Few books of the Bible have caused as much controversy as Paul's letter to the Galatians. One source estimates that there are as many as 300 published interpretations of this epistle. As we all know, some have used Galatians to claim that the Ten Commandments and the other Old Testament laws are no longer in effect and that we now live only by what is written in the New Testament. From this flawed foundation, they teach that we do not have to keep the Sabbath or holy days.
Most of this idea stems specifically from what is written in Galatians 3, and the conventional "no-law" teaching usually proceeds along the following lines: In Galatians 3:14-18, Paul shows how our salvation through faith in Christ is a fulfillment of the promise made to Abraham 430 years before the exodus of Israel from Egypt and the giving of the law. The apostle emphasizes that our inheritance of the promise does not come through the law. "For if the inheritance is of the law, it is no longer of promise; but God gave it to Abraham by promise" (verse 18).
Then, Paul writes: "What purpose then does the law serve? It was added because of transgressions, till the Seed should come to whom the promise was made; and it was appointed through angels by the hand of a mediator" (verse 19). The "no-law" advocates point to this scripture, claiming that Paul concludes that the law was in effect only until Christ came, and now we no longer have to keep it. Verses 24-25 seem to reinforce this teaching: "Therefore the law was our tutor to bring us to Christ, that we might be justified by faith. But after faith has come, we are no longer under a tutor."
What is Paul saying in these verses? Does he really mean that we no longer have to be concerned about what is written in God's law—the law which David said was so precious to him that it was "better to me than thousands of shekels of gold and silver" (Psalm 119:72)? Do we no longer have to obey the law which Paul himself said was "spiritual" (Romans 7:14) and "holy and just and good" (verse 12)? Does this make sense?
The Traditional Explanation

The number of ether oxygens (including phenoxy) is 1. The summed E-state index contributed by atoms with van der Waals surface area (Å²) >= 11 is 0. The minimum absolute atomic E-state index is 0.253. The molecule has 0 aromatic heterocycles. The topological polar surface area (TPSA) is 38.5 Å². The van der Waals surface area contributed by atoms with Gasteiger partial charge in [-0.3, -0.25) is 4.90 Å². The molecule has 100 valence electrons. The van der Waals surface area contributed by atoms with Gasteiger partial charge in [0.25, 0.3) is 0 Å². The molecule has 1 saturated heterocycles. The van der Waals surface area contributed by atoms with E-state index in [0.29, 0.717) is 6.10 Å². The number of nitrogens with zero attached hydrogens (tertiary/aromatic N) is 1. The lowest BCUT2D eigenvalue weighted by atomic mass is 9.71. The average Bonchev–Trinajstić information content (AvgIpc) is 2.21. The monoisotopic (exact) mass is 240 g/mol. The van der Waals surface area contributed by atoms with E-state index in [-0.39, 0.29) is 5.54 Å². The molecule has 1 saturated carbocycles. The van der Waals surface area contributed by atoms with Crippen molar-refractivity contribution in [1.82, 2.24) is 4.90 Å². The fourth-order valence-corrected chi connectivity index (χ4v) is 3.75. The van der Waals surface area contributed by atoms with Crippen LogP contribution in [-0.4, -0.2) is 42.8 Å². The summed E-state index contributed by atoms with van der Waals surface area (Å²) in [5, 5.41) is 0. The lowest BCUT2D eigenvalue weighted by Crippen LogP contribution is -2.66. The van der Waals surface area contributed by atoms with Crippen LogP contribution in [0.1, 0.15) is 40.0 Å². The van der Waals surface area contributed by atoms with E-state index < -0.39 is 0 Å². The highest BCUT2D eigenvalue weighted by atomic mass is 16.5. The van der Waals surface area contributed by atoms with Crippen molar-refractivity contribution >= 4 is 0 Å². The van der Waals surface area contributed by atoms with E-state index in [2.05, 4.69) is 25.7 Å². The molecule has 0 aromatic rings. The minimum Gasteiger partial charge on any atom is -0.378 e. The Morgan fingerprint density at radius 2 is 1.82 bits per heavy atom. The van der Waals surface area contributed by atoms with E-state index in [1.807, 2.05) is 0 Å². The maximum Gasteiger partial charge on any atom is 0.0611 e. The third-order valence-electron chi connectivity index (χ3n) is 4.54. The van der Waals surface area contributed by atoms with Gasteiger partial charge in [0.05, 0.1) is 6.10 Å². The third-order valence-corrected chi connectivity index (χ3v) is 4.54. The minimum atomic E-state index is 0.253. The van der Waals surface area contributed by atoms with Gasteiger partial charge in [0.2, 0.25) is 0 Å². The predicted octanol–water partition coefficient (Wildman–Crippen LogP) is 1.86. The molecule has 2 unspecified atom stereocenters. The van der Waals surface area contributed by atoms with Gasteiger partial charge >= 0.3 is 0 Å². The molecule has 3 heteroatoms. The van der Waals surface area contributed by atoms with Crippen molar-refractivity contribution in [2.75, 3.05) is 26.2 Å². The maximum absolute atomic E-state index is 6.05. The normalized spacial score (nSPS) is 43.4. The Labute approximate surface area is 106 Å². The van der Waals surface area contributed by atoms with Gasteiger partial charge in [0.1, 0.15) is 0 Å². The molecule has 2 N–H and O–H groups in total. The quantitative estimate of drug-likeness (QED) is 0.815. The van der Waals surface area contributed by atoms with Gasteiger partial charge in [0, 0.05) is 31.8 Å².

Historically, the church of God has explained that in Galatians 3:19, Paul was talking about the "ceremonial law" and not God's spiritual law. God says that He did not command the Israelites to follow a system of sacrifices at the time He brought them out of Egypt, but to keep His spiritual laws (Jeremiah 7:21-23). Once the Israelites had shown that they were unwilling to obey His spiritual laws, God "added" the laws concerning animal sacrifices, washings and oblations to the already existing law of circumcision to keep the people in mind of their need for a Savior. Thus, Paul was saying that it was this law concerning these physical rituals that had been "added because of transgressions."
However, there are a number of problems with this explanation. First, Paul's writings show very little evidence that he recognized a clearly defined distinction between the "spiritual law" and the "ceremonial law." Granted, he did distinguish between the law of circumcision and the other commandments, as in I Corinthians 7:19, where he writes, "Circumcision is nothing and uncircumcision is nothing, but keeping the commandments of God is what matters." But when he deals with circumcision, he treats the subject more from the point of view of its spiritual symbolism having been fulfilled upon conversion and baptism (Colossians 2:11-13) than from the angle that circumcision belongs to a different, non-binding set of laws.
Second, in numerous places in Galatians, Paul is obviously referring to the spiritual principles of the law and not to the ceremonies. For example, "For I through the law died to the law that I might live to God" (Galatians 2:19) is similar to Romans 7:4, where he writes that we have died in the eyes of the law, and the law no longer has power to condemn us as sinners. This obviously refers to spiritual laws. Galatians 3:12 does also: "Yet the law is not of faith, but ‘The man who does them shall live by them.'" This quotes from Leviticus 18:5, a passage dealing with sexual morality.
Third, a reference to the "ceremonial" law does not seem to match the flow of the text. In Galatians 3:15-18, Paul explains how the Mosaic covenant does not nullify the covenant that God had made with Abraham. He certainly is not talking about only the ceremonial law here but the entire Old Covenant. It seems very unlikely that he would suddenly begin talking exclusively about the ceremonial law in verse 19.
What, then, is Paul really saying in these much disputed verses? To grasp the meaning behind what Paul writes in Galatians, we must understand the historical and cultural background of the book and the major reasons why he felt compelled to write to the Galatian Christians.
We must remember that Paul wrote this mid-first century letter in a historical and cultural setting quite different than our own. Problems still cropped up about the apostles' efforts to integrate the Gentiles into what many perceived as a Jewish church. Some Pharisees were still upset that the Gentiles were neither being circumcised nor conforming to the customs of Judaism. Paul felt he must write this letter because some of these factions were drawing people in the Galatian church away from trusting in Christ for justification, causing them to put their trust in legalism and customs like circumcision.